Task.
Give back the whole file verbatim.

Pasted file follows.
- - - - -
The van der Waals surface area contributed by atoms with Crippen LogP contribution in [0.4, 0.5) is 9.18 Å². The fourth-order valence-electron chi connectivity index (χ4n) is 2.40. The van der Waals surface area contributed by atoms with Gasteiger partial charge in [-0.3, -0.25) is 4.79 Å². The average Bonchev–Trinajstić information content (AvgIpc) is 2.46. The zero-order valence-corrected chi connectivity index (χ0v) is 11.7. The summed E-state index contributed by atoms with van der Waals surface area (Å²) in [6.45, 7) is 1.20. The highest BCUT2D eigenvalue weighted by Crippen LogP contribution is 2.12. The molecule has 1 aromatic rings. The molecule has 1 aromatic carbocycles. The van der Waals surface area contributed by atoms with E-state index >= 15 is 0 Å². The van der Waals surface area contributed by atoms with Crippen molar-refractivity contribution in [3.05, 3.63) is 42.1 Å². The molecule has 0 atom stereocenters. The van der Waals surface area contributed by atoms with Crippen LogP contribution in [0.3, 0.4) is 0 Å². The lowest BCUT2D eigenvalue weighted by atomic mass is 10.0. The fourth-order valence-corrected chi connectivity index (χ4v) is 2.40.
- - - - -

The van der Waals surface area contributed by atoms with Crippen LogP contribution in [0.4, 0.5) is 9.18 Å². The fourth-order valence-electron chi connectivity index (χ4n) is 2.40. The van der Waals surface area contributed by atoms with Gasteiger partial charge in [-0.3, -0.25) is 4.79 Å². The average Bonchev–Trinajstić information content (AvgIpc) is 2.46. The zero-order valence-corrected chi connectivity index (χ0v) is 11.7. The summed E-state index contributed by atoms with van der Waals surface area (Å²) in [6.45, 7) is 1.20. The highest BCUT2D eigenvalue weighted by Crippen LogP contribution is 2.12. The molecule has 1 aromatic rings. The molecule has 1 aromatic carbocycles. The van der Waals surface area contributed by atoms with E-state index >= 15 is 0 Å². The van der Waals surface area contributed by atoms with Crippen molar-refractivity contribution in [3.05, 3.63) is 42.1 Å². The molecule has 0 atom stereocenters. The van der Waals surface area contributed by atoms with Crippen LogP contribution in [0.3, 0.4) is 0 Å². The lowest BCUT2D eigenvalue weighted by atomic mass is 10.0. The fourth-order valence-corrected chi connectivity index (χ4v) is 2.40.